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Merc

Certified Shitlord
V.I.P.
#6
It's a simple equation:

The stronger faith someone has, the less likely you will get an intelligent discussion about religion because stronger faith = more solid belief that what they believe is true, thus not warranting any further discussion.

People who are able to talk about religion civilly are usually agnostic, atheist, or very open minded (meaning that almost none of those people will be highly faithful).
 

ysabel

/ˈɪzəˌbɛl/ pink 5
#7
It's a simple equation:

The stronger faith someone has, the less likely you will get an intelligent discussion about religion because stronger faith = more solid belief that what they believe is true, thus not warranting any further discussion.

People who are able to talk about religion civilly are usually agnostic, atheist, or very open minded (meaning that almost none of those people will be highly faithful).
Not sure it's quite fair to generalise that the stronger one's faith in his religion, the lesser his capacity for intelligent discussions. I know that happens, but I also have met people who are firm in their religious convictions but can still carry an decent conversation/discussion.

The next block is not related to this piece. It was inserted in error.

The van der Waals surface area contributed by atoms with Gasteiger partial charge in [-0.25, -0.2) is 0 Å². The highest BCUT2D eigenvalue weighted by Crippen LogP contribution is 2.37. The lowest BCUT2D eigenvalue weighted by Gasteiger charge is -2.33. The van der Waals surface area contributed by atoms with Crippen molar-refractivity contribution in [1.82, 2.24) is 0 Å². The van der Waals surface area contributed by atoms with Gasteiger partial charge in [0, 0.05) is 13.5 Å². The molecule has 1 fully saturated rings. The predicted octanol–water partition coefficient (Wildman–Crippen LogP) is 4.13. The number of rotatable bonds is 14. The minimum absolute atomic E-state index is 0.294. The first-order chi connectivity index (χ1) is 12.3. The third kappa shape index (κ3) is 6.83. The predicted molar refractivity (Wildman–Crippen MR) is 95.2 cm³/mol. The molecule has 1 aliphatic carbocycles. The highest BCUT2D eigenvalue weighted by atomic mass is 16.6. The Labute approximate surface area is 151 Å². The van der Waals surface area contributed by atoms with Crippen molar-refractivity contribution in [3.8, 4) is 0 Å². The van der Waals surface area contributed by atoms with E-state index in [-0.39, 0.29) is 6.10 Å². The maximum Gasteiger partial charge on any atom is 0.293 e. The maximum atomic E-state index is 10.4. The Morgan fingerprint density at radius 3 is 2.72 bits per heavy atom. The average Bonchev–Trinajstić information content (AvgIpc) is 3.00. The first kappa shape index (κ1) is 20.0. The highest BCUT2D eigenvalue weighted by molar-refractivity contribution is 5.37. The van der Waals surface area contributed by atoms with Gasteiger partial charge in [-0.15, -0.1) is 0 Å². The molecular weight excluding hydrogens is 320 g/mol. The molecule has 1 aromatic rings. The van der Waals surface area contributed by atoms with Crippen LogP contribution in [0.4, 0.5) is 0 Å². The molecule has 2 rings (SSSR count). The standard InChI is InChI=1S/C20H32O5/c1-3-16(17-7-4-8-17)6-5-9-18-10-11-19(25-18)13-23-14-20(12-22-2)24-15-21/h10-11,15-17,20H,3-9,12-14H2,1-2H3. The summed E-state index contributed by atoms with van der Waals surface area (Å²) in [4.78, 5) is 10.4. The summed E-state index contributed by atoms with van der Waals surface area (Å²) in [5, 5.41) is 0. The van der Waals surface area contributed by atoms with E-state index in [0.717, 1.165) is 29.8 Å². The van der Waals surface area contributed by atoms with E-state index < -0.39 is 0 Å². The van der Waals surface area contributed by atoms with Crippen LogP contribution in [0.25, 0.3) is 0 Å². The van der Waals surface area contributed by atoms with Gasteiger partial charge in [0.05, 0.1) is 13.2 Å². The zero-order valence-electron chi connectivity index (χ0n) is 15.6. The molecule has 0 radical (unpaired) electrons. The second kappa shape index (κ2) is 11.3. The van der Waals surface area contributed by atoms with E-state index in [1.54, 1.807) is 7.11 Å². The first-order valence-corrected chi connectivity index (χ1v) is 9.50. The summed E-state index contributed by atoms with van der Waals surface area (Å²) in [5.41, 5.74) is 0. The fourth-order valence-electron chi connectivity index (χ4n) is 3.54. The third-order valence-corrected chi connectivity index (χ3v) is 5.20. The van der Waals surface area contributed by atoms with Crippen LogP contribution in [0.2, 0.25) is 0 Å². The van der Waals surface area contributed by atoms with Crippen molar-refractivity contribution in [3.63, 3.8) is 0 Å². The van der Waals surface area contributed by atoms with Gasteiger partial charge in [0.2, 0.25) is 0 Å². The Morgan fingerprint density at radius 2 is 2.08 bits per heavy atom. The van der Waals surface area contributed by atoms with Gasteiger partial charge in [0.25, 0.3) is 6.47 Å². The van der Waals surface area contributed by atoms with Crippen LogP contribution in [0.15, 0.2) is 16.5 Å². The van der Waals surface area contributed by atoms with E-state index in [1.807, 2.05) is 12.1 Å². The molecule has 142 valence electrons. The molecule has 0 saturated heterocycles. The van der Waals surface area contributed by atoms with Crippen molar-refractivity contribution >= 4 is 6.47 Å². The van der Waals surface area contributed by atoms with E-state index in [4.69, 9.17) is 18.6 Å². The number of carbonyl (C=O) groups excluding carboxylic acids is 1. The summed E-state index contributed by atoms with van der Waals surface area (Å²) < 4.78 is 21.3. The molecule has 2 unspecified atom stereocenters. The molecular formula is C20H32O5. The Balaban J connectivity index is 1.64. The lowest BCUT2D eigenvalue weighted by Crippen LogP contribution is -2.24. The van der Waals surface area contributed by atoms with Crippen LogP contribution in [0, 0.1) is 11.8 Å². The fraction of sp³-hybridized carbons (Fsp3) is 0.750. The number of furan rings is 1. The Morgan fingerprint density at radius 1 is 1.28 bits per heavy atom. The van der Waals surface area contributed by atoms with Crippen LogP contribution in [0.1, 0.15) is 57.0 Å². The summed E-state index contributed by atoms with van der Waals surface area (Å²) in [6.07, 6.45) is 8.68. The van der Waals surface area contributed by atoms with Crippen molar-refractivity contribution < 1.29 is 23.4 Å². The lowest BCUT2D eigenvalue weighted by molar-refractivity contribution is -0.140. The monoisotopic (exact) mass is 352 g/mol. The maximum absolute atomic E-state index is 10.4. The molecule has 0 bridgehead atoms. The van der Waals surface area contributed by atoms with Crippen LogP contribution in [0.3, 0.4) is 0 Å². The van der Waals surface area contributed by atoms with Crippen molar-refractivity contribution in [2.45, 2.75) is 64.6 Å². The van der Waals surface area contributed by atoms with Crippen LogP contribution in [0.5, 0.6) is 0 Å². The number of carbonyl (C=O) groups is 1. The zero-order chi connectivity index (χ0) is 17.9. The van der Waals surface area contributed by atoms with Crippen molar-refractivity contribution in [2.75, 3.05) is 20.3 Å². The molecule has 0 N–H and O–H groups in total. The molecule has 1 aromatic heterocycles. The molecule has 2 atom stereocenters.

For one thing, those who are really secure in their beliefs don't feel the need to convince others (they listen to you, can respect your point of view and leave you alone). They aren't threatened by your disbelief.

I think some people just pose as "strong believers" but aren't really that secure so when you try to have a conversation with them, they tend to put down everything else different from what they believe to feel good about their own. Same people who get really defensive when an opposing opinion is stated.
 

Merc

Certified Shitlord
V.I.P.
#8
Not sure it's quite fair to generalise that the stronger one's faith in his religion, the lesser his capacity for intelligent discussions. I know that happens, but I also have met people who are firm in their religious convictions but can still carry an decent conversation/discussion.
Isn't it true though? How many strong believers (we're not talking Christmas Christians here, we're talking church everday, prayer before meals, etc.) do you expect to get a serious intellectual discussion about their religion going? Almost none, because intellectual discussion requires reasoning and analyzing, something religion is not at all comfortable with.

It's a fair statement, the stronger one's beliefs, the less likely you're going to get a good discussion going because it requires someone to be open with their beliefs or else they'll just get pissy and defensive.

For one thing, those who are really secure in their beliefs don't feel the need to convince others (they listen to you, can respect your point of view and leave you alone). They aren't threatened by your disbelief.